£0.00 - You have to love the NHS
Kinda like prepaid maintenance on your BMW. You go through service and don't get charged anything, and it feels good as long as you don't think about that $5k you were charged up front

Now imagine if our bodies came with a warranty
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      02-28-2020, 09:16 AM   #19
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Quote:
Originally Posted by BeastieBombRacing View Post
One of the reasons I decided not to move up there a few years ago. Last year, doing some rough math, my total tax burden (including federal, state, fica, insurance premiums, etc ) was about 27% - which as you said would just cover my federal tax bill somewhere like Canada

I'm sure, however, that's a lot easier to accept for Canadians who grew up with that being the way it always was.

In America, we don't have a majority of people who are OK paying higher taxes in order to subsidize everyone's health care. A plurality - sure. By and large, we want taxes to be lowered.
So I do love my country but the fact is we are being taxed to death, and it's getting worse. Our healthcare isn't as great as everyone tells you. Our wait times are terrible, and unless you live in a large city or close to one you don't have a lot of services available to you so you're going to have to travel to get some services. Having said that if you have an emergency you will get excellent care. Because our system is government run, it is burdened down with bureaucracy, studies have shown that our healthcare system is more heavily administered than most others globally. I will say this though, about a decade ago I spent several months in the hospital, 3 major surgeries, multitudes of tests about a dozen CT scans and then the follow up care. The only bill I saw was for the TV I had in my room.
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      02-28-2020, 09:28 AM   #20
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Kinda like prepaid maintenance on your BMW. You go through service and don't get charged anything, and it feels good as long as you don't think about that $5k you were charged up front

Now imagine if our bodies came with a warranty
I'm happy to pay my N.I contributions, it gives me comfort that should i need emergency healthcare I'm not going to be hit with ridicules costs afterwards or having to prove i can afford treatment.

My wife has had been undergoing treatment for Stage 3 cancer for coming up to two years now, all covered under our healthcare.
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      02-28-2020, 09:50 AM   #21
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So I do love my country but the fact is we are being taxed to death, and it's getting worse. Our healthcare isn't as great as everyone tells you. Our wait times are terrible, and unless you live in a large city or close to one you don't have a lot of services available to you so you're going to have to travel to get some services. Having said that if you have an emergency you will get excellent care. Because our system is government run, it is burdened down with bureaucracy, studies have shown that our healthcare system is more heavily administered than most others globally. I will say this though, about a decade ago I spent several months in the hospital, 3 major surgeries, multitudes of tests about a dozen CT scans and then the follow up care. The only bill I saw was for the TV I had in my room.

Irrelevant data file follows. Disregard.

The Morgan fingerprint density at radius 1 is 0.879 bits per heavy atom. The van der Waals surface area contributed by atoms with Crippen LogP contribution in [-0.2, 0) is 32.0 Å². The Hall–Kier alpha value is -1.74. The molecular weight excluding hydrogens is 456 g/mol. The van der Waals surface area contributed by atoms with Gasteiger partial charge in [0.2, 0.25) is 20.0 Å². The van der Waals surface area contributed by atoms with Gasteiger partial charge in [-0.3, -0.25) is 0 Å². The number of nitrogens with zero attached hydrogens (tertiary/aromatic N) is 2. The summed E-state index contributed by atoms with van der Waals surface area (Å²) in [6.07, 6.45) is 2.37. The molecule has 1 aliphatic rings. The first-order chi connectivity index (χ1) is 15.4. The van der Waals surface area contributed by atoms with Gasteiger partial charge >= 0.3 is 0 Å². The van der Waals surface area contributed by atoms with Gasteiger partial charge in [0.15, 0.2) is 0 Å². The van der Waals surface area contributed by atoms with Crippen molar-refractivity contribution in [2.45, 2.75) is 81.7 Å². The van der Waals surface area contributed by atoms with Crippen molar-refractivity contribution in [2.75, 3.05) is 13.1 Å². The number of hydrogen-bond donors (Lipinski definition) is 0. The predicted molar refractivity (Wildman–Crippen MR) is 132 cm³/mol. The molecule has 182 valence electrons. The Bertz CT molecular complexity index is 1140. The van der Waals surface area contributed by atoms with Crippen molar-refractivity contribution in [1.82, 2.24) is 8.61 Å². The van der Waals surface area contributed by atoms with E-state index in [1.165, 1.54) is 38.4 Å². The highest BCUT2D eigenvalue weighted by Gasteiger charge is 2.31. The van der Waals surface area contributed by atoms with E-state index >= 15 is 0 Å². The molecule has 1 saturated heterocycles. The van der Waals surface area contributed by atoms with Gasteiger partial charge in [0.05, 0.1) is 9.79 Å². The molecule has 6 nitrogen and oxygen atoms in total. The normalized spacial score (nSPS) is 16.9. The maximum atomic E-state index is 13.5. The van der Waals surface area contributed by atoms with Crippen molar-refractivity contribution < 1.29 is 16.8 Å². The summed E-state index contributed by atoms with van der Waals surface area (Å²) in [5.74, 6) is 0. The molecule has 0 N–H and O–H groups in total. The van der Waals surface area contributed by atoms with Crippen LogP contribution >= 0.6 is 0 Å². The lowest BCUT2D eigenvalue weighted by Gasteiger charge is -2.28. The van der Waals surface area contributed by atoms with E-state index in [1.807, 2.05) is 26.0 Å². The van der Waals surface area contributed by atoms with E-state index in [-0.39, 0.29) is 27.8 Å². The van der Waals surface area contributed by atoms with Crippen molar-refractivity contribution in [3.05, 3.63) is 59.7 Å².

I don't know anything first hand about the Canadian healthcare system. But because of my medical situation, I have been active on the various cancer support forums. There are some people that fall into the situation you've mentioned that are in Canada. They live in a rural area and have to drive hours in to the nearest cancer treatment centers. With various things that is just life, they've had challenges with the whole logistics whether it be scans to actual treatment.

One thing I'm stunned about is the limit on access to your own information under the Canadian system. What I mean by this are lab results and scans. When you deal with cancer, you learn about this thing called scanxiety. It's the anxiety one feels just before going in for scans and the painful wait after for the results. From what I've seen, Canadians have to wait till they see their doctor before they know the results. Sometimes this is only a few days but can be as bad as a couple of weeks based on what I've seen on the forums. This would drive me nuts. For me, I have been able to get my scan images right after I finish the scan procedure and have been able to get the official radiology report later that day.
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      02-28-2020, 09:58 AM   #22
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From what I've seen, Canadians have to wait till they see their doctor before they know the results. Sometimes this is only a few days but can be as bad as a couple of weeks based on what I've seen on the forums.
I would lose my fucking shit every time.